This map shows the shortage or excess of judges in each county of Minnesota’s Third Judicial District, according to analyses used to determine need. Counties with more than enough judges are green; counties with too few judges are orange or red.
by CHRIS ROGERS
The judges counted the ballots twice to make sure — a tie. At the Rochester Golf & Country Club last week, vigorous debate subsided when the judges of Southeast Minnesota scribbled “yea” or “nay” onto slips of paper. They had to laugh when they heard the result. Chuckles broke the tension.
It was tense because the judges strongly disagreed over a decision that will affect the administration of justice in Southeast Minnesota for years to come, as well as their own work lives. In April, longtime Winona County District Court Judge Jeffrey Thompson will retire. At last week’s meeting, Minnesota Third Judicial District Chief Judge Jodi Williamson was weighing what to do with his seat. On Friday, she made a decision, and asked the Minnesota Supreme Court to move Thompson’s position (seat four) to Rochester’s Olmsted County, cutting the bench in Winona from three judges to two.
This move is in the best interests of the Third Judicial District, Williamson wrote in a letter to Minnesota Supreme Court Chief Justice Lorie Gildea. Olmsted County has fewer judges than it needs, and Winona County has fractionally more than it needs, according to the weighted case load studies used across the state to measure judicial need. Olmsted County’s need is projected to grow substantially over the next decade. “I believe that a more-proper alignment of judicial resources will enhance the district’s ability to meet [its] mission,” Williamson wrote.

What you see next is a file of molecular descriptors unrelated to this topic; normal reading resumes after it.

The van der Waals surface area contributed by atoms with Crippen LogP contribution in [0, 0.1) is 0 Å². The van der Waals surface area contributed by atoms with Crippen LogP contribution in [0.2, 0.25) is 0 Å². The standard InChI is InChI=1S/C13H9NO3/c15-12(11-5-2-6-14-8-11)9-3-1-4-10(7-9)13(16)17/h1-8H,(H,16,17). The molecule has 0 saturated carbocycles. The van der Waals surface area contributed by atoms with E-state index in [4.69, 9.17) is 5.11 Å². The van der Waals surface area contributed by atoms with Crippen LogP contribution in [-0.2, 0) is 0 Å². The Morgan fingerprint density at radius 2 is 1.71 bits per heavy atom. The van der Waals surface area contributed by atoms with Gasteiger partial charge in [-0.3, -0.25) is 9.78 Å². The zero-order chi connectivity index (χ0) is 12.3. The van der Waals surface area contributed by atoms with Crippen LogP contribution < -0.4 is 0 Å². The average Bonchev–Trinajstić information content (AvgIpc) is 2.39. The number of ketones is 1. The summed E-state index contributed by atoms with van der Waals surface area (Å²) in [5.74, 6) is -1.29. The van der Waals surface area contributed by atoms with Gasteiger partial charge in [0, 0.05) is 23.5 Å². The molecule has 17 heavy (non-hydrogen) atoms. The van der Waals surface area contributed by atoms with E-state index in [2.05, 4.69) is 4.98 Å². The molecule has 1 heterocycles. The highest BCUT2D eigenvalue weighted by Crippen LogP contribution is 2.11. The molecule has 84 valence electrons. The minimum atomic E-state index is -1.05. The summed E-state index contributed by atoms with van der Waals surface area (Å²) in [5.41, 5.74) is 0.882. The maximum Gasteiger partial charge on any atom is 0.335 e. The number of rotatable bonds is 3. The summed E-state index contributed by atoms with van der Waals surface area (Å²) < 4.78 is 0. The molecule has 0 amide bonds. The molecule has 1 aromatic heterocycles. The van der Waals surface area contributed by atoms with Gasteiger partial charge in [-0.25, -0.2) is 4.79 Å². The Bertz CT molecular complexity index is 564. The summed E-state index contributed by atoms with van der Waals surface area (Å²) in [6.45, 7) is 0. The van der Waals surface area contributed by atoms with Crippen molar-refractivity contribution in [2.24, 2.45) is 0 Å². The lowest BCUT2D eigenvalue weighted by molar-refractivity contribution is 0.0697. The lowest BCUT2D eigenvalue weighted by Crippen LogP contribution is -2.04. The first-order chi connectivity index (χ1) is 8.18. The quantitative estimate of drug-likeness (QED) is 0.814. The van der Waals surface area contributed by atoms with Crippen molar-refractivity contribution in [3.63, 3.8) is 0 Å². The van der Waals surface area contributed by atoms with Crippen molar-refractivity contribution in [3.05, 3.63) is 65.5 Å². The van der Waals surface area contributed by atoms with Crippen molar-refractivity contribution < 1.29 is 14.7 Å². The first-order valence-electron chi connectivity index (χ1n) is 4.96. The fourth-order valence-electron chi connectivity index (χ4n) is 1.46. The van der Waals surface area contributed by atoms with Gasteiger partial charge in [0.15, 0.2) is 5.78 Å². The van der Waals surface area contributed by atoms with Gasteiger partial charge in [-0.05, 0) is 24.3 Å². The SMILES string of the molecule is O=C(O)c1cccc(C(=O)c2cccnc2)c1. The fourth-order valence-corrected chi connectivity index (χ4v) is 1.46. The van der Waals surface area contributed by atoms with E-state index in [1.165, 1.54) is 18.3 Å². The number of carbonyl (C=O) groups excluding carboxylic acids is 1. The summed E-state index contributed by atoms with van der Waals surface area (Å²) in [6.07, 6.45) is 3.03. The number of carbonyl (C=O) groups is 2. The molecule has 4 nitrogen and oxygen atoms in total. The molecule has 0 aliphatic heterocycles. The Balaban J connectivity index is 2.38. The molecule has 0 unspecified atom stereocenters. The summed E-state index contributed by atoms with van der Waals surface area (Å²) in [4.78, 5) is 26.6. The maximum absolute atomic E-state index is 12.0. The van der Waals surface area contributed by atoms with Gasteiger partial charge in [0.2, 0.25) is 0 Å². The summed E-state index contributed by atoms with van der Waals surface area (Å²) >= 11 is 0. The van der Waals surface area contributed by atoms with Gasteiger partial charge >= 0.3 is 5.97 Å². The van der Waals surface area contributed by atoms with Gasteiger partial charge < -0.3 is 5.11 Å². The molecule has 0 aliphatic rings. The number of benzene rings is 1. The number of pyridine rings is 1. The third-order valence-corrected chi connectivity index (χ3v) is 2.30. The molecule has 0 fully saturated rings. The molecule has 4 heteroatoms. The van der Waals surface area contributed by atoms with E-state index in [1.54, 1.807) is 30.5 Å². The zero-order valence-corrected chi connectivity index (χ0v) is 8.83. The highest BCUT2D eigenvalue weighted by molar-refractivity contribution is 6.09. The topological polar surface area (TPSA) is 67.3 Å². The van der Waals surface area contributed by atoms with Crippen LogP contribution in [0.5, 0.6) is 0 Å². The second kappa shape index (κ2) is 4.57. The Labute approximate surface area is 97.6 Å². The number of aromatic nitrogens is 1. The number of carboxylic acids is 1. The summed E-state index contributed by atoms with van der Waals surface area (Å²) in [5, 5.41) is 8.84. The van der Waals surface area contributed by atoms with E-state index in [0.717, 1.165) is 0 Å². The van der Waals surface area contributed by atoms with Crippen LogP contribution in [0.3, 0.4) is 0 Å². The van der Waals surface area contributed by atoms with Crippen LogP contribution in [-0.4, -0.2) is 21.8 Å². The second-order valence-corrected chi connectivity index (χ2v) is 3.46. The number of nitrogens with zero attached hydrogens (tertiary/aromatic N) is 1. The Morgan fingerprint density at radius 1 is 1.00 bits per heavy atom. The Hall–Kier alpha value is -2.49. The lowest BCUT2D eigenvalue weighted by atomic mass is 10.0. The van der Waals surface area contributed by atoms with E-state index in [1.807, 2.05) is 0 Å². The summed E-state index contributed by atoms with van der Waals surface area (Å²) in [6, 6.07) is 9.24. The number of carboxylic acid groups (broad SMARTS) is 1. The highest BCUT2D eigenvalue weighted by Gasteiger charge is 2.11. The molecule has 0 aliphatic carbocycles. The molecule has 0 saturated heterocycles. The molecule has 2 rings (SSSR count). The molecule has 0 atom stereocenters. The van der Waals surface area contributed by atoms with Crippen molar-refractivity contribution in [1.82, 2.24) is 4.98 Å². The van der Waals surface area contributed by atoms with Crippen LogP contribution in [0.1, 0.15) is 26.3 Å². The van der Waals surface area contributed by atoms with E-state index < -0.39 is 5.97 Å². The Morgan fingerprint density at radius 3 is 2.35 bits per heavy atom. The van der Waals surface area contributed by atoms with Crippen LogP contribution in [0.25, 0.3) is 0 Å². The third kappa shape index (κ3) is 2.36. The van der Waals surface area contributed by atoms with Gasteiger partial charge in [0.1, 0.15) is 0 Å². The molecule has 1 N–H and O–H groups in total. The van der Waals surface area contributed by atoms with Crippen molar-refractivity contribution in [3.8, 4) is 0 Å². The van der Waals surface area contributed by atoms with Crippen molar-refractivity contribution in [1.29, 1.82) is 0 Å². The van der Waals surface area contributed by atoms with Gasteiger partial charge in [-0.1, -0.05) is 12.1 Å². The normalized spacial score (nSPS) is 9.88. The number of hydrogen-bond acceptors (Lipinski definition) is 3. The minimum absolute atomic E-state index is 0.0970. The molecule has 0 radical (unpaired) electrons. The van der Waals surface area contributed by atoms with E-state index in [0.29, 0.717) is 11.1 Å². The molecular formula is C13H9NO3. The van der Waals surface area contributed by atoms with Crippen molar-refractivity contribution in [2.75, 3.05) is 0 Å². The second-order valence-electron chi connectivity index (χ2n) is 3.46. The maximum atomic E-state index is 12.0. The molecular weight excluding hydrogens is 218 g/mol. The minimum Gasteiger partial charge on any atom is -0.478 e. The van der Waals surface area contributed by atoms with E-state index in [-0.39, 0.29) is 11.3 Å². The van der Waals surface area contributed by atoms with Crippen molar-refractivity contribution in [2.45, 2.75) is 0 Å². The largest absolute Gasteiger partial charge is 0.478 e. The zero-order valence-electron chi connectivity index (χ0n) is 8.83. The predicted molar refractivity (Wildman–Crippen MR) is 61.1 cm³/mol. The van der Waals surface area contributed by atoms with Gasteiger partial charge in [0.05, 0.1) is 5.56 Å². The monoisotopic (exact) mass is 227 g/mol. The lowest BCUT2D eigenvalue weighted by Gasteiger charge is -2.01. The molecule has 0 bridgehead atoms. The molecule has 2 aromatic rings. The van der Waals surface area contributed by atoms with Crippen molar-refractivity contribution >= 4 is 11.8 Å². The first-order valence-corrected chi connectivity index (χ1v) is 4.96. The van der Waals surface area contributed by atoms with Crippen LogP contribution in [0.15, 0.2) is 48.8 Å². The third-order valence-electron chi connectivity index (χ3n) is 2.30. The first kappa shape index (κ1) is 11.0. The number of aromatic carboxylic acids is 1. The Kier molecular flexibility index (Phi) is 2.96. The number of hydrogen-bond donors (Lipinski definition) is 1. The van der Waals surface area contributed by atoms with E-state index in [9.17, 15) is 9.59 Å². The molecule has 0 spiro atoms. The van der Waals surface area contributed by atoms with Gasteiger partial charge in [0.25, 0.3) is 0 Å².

Now it is up to the Supreme Court.
How the cut would affect Winona County
“This will slow down justice and directly impact the community,” Winona County District Court Judge Nancy Buytendorp stated in an email last Wednesday. In interviews and emails before Friday’s announcement, local judges, lawyers, and law enforcement leaders said that if Winona County loses a judge, court cases would take longer, jail stays would grow longer, the jail population would increase, and judges would be less able to contribute to criminal justice reform programs.
“We are required to process certain cases within strict timelines, and with only two judges here full-time, it will be next to impossible to follow these timelines,” Buytendorp wrote. Child protection cases are one example. Courts are not supposed to leave children and parents in limbo for too long, and in recent years, Winona County courtrooms have been filled with an increasing number of child neglect and abuse cases. “Justice delayed is justice denied,” Winona County Sheriff Ron Ganrude said.
A backed up court calendar will mean a backed up jail, Ganrude explained. Being stuck in jail longer would not be good for defendants, but Ganrude reminded ordinary taxpayers that longer jail stays would affect them, too. The county is already paying to export inmates to neighboring counties. “If we have, on average, more inmates than we currently have, then we are going to be spending more money,” he stated.
Programs such as drug court might take a hit, too. Buytendorp explained that judicial need calculations do not take into account the time local judges spend on the raft of criminal justice reform programs — including drug court, mental health initiatives, and pre-trial releases — that Winona County has spearheaded to reduce recidivism and theoretically, reduce future case loads. “We would really like to not have the revolving door and not have people coming back,” Ganrude said, but without a third judge, intervention programs would be strained. For several years, Buytendorp and her colleagues have made time for regular check-ins with nonviolent drug offenders going through intensive treatment. It is time-taking, but last year, when his sister celebrated overcoming drug addiction and nearly two years of sobriety in Buytendorp’s courtroom, Jeremy Polus’ voice cracked with emotion: “This is a big deal for me because I get my sister back.”